Worcester State University Competes in National RecycleMania

February 19, 2013
By: Guest Contributor

Worcester State University has joined up with hundreds of other schools to participate in RecycleMania, a nationwide recycling competition spanning eight weeks from February 3 to March 30.

For its first year, the University is participating in two of RecycleMania’s eight categories. The “Per Capita Classic” measures how much recycling is done per person on campus, and the “Grand Champion” category measures what percentage of total waste is recycled.

Sustainability Coordinator Stephen Bandarra’s goal is to increase recycling on campus by 50 percent.

One of his major efforts has been to make sure that there are no lone trash cans or recycling bins on campus—that they always come in pairs.

“I want recycling to be as easy as possible for people,” Bandarra says. “The choice to recycle is only the choice to move your hand a few inches.”

The student-run Environmental Advocacy Group (EAG) has also become involved in RecycleMania by working with Bandarra and the Office of Sustainability interns to raise signs and promote recycling awareness.

EAG President Dominique Seles knows that it is important to be proactive when it comes to recycling.

“Look at the label of everything you throw away to see if it can be recycled,” Seles says.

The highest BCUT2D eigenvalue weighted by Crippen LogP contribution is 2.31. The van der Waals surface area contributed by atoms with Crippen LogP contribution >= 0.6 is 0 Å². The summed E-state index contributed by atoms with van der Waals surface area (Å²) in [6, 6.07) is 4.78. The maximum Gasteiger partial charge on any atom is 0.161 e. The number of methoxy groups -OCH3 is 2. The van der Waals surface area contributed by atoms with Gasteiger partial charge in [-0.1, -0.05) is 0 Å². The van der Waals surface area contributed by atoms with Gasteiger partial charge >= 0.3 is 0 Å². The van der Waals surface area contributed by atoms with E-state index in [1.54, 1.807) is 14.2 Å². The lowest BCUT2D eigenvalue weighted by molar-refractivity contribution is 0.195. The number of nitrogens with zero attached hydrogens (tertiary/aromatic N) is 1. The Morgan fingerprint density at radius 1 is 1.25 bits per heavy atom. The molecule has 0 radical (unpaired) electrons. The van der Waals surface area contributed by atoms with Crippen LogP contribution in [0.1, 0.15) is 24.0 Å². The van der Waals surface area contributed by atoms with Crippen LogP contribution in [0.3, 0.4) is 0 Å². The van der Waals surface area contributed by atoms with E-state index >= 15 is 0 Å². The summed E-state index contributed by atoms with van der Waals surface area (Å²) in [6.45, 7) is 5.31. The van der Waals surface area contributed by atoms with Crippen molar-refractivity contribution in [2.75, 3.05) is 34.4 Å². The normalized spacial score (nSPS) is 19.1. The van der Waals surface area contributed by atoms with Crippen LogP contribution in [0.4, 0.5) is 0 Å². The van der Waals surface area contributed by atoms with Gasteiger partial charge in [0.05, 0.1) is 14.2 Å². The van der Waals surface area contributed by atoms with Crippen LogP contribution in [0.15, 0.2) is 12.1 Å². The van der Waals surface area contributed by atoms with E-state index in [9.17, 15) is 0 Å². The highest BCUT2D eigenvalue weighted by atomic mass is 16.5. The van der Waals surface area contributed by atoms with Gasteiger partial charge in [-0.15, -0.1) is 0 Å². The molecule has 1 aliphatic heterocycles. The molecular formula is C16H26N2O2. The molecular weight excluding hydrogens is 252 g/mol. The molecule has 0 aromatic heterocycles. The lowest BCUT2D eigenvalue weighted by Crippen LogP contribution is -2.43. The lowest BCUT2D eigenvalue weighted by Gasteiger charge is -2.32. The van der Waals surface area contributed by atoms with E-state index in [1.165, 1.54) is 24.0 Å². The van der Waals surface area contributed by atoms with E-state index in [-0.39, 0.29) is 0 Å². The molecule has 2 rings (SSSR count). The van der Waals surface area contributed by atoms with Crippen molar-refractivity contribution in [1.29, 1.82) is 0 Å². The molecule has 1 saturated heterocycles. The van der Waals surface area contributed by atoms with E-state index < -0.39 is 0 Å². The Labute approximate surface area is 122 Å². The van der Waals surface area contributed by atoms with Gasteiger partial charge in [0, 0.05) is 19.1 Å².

Seles encourages students to read the labels on the recycling bins around campus to see what can and can’t be recycled, noting her own surprise that brown paper towels are among those that can.

The University’s zero-sort recycling system means that the various types of cardboard, paper, plastic, glass, and metal displayed on these labels all go in the same bin. Bandarra knows that some students might find this strange.

“If you come from a town where you sort your recycling, it might feel weird to put paper and plastic in the same bin,” Bandarra says.

Despite the fact that there are 522 schools currently registered for RecycleMania, Bandarra and Seles are both confident that WSU can place.

“It’s not impossible,” Bandarra says. “People here want to do the right thing, and we just need to help them with the knowledge.”

In fact, WSU’s numbers are already on the rise. For the first week of the competition, WSU is reporting a recycling percentage of 40 percent, up from 27 percent, due to a composting system that the Office of Sustainability has put into effect in conjunction with Chartwells.

With this system, excess dining hall food, which would have ended up in a landfill, is now brought to a commercial facility to be turned into compost.

Bandarra is optimistic that RecycleMania will raise student, faculty and staff awareness. He hopes that WSU will eventually become carbon neutral.

Students who would like to become involved in RecycleMania are encouraged to contact the Sustainability Office, room 166 in the Learning Resource Center.

Joe Gullekson ’13 is an English major at WSU.

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